ď§ Providing training on early rehabilitation care for war wounded (develop training modules, ensure coherence of training with existing rehabilitation protocols, provision of training for HI physiotherapists deployed for this response through on-the-job and structured training;
ď§ Provide and prepare additional training sessions depending on the needs and possibilities within the targeted health facilities, other health and non-health actors for referrals, to existing medical staff as well as rehabilitation staff.
ď§ Support the Project Manager in continuous assessment of needs in field of expertise; to support the adaption of the Mosul project strategy (in terms of areas and modalities of intervention);
ď§ In coordination with Rehabilitation Technical Coordinator conduct assessments of capacities of the existing rehabilitation services to develop a referral pathway; together with other rehabilitation actors, as a part of the Trauma plan for Mosul;
ď§ With support of HIâs team, continue identification of relevant health facilities in need of technical support;
ď§ Conduct technical assessments of health facilities and develop tailored action plans for support to each health facility in terms of training and needs of rehabilitation equipment;
ď§ Implementation of rehabilitation support to health facilities, including provision of training, definition of the type of donation of assistive devices and addressing other identified needs, in close link with the Project Manager.
Representation/ External Coordination
ď§ Ensure HI presence in all key and relevant external working groups and meetings;
ď§ Facilitation/participation in rehabilitation coordination mechanisms specific to the Mosul response, as part of Emergency Medical Team (EMT) Working group.
ď§ Ensure a harmonized technical message is provided during these working groups and that HI speaks in a common voice on technical issues.
ď§ Regularly reporting on the above activities (statistics, weekly situation report, regular review of monthly objectives, etc.) as requested by your line manager and the Desk in charge at HQ;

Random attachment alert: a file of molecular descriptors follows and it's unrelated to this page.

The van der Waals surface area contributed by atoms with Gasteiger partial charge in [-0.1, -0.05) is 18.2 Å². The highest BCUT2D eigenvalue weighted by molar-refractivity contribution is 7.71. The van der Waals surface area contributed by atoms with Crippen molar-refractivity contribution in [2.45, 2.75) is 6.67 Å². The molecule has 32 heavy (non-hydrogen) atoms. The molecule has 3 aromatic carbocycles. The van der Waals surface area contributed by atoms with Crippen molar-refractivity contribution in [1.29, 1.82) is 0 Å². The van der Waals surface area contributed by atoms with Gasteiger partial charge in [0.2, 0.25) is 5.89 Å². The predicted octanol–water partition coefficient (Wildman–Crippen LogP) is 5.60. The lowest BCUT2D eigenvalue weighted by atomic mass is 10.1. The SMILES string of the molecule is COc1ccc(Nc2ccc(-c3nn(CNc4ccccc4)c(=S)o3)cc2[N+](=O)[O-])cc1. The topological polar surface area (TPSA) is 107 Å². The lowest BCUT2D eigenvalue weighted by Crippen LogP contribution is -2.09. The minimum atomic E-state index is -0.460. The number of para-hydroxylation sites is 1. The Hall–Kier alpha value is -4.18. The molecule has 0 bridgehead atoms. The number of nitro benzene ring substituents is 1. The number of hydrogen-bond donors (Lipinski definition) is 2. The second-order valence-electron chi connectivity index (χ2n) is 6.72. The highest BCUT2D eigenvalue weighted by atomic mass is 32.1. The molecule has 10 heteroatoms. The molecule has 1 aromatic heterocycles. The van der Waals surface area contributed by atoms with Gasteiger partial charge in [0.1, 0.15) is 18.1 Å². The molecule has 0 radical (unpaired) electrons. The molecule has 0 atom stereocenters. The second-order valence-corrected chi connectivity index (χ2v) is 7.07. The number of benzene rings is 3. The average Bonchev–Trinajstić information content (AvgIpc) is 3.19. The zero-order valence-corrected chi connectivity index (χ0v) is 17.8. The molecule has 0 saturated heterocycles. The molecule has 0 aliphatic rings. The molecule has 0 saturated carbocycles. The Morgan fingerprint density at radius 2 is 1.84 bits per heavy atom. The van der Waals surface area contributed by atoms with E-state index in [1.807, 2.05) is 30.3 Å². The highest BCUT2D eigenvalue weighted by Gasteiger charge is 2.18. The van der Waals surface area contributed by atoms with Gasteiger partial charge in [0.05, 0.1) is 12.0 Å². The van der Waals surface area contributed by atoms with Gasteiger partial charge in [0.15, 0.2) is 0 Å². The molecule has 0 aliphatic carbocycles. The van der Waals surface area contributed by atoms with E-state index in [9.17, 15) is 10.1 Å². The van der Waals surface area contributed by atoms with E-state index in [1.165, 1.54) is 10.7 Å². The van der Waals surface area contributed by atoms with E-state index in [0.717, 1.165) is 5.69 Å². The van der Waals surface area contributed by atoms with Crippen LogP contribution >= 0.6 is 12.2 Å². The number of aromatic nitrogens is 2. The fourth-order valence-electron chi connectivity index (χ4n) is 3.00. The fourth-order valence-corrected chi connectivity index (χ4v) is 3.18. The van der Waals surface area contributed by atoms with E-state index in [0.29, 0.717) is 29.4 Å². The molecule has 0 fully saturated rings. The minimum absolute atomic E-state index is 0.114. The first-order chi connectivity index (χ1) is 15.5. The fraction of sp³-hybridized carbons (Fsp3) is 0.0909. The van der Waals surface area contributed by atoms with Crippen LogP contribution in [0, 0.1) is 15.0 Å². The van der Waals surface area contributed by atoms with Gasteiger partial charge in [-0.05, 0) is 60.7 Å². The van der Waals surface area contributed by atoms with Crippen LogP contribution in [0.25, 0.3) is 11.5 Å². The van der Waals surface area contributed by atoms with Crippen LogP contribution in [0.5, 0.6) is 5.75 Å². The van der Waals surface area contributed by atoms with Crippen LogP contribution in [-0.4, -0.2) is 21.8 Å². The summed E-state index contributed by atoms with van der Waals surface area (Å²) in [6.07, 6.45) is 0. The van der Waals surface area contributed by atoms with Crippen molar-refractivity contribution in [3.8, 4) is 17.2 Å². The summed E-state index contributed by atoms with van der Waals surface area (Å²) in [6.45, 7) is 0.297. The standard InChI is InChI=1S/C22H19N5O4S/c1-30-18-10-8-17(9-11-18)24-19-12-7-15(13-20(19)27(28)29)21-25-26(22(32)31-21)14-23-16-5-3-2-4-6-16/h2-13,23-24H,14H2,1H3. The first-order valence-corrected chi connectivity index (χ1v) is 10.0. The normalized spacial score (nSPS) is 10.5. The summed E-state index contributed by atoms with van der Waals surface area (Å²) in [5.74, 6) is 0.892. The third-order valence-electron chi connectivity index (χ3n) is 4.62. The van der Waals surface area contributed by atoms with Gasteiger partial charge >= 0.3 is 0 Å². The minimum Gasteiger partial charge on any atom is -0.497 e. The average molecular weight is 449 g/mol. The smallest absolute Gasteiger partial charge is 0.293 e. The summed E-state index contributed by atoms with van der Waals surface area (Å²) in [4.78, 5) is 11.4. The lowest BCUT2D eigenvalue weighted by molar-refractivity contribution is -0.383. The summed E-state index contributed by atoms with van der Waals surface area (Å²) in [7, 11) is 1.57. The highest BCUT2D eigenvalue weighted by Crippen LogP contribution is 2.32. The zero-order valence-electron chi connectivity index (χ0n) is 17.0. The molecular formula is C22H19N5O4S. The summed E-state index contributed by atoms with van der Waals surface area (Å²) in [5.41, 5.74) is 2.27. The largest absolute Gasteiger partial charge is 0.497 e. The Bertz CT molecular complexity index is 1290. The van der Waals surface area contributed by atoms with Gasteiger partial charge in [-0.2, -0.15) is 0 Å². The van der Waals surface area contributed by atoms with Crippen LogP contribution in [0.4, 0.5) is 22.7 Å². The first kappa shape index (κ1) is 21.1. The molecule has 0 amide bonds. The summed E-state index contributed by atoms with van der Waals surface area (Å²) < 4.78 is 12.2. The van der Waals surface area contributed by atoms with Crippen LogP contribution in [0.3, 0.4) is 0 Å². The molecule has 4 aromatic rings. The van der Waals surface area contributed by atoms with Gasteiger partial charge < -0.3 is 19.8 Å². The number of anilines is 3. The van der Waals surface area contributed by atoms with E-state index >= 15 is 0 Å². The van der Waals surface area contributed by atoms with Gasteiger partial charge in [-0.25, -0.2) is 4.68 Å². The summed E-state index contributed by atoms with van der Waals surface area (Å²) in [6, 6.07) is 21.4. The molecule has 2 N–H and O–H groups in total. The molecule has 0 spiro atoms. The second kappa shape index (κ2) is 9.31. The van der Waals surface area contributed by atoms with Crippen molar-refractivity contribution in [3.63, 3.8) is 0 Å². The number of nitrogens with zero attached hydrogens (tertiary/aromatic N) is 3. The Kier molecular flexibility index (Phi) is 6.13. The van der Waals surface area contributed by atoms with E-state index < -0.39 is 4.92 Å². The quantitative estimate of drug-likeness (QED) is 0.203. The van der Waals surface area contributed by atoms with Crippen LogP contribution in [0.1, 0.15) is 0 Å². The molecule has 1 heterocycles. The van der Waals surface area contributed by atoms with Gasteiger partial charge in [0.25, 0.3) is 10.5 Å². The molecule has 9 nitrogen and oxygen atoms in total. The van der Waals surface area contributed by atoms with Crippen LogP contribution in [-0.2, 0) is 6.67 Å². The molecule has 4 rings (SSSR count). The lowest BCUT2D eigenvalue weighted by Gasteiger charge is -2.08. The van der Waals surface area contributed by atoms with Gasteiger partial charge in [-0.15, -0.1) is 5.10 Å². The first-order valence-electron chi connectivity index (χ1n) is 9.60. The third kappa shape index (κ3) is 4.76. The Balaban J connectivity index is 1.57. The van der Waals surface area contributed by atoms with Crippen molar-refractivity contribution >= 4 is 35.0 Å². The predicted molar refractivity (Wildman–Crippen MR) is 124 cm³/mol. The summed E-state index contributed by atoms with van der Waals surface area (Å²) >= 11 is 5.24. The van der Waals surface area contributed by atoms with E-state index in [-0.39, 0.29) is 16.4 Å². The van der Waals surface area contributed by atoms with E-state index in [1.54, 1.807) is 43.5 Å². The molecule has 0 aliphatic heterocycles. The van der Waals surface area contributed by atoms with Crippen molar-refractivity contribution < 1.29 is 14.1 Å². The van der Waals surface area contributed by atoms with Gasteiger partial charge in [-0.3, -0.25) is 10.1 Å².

ď§ Monitoring and maintaining compliance with standard HI guidelines related to your field of expertise, ensuring the technical relevance and quality of HIâs intervention.
ď§ Degree diploma in Physiotherapy
ď§ At least 5 years of experience in trauma management
ď§ At least 1 year experience as Project Manager in an NGO setting
ď§ Experience as a trainer of adults in field of expertise
ď§ Previous experience in physiotherapy of persons with injuries in conflict situations (experience of war wounded care management mandatory) within INGOs
ď§ Experience in the region (especially working within a similar healthcare and educational system) would be a strong asset
ď§ Strong communication and reporting skills
ď§ Strong organisational skills
ď§ Strong interpersonal and intercultural skills
ď§ Ability to work under high pressure
ď§ Sense of humour
ď§ English mandatory (oral and written), Arabic would be a strong asset
ď§ Status: salaried contract with salary according to experience + per diem (513âŹ/ month, paid in the field)+ hardship allowance (Erbil: 250 âŹ)
ď§ Start:1st December 2016
ď§ Duration: 3 months
ď§ Living conditions: guesthouse shared with other expatriates (no charges)
ď§ Security conditions: low level of insecurity in Erbil, intermediate level of insecurity in the response area
ď§ Social insurance: 100% covered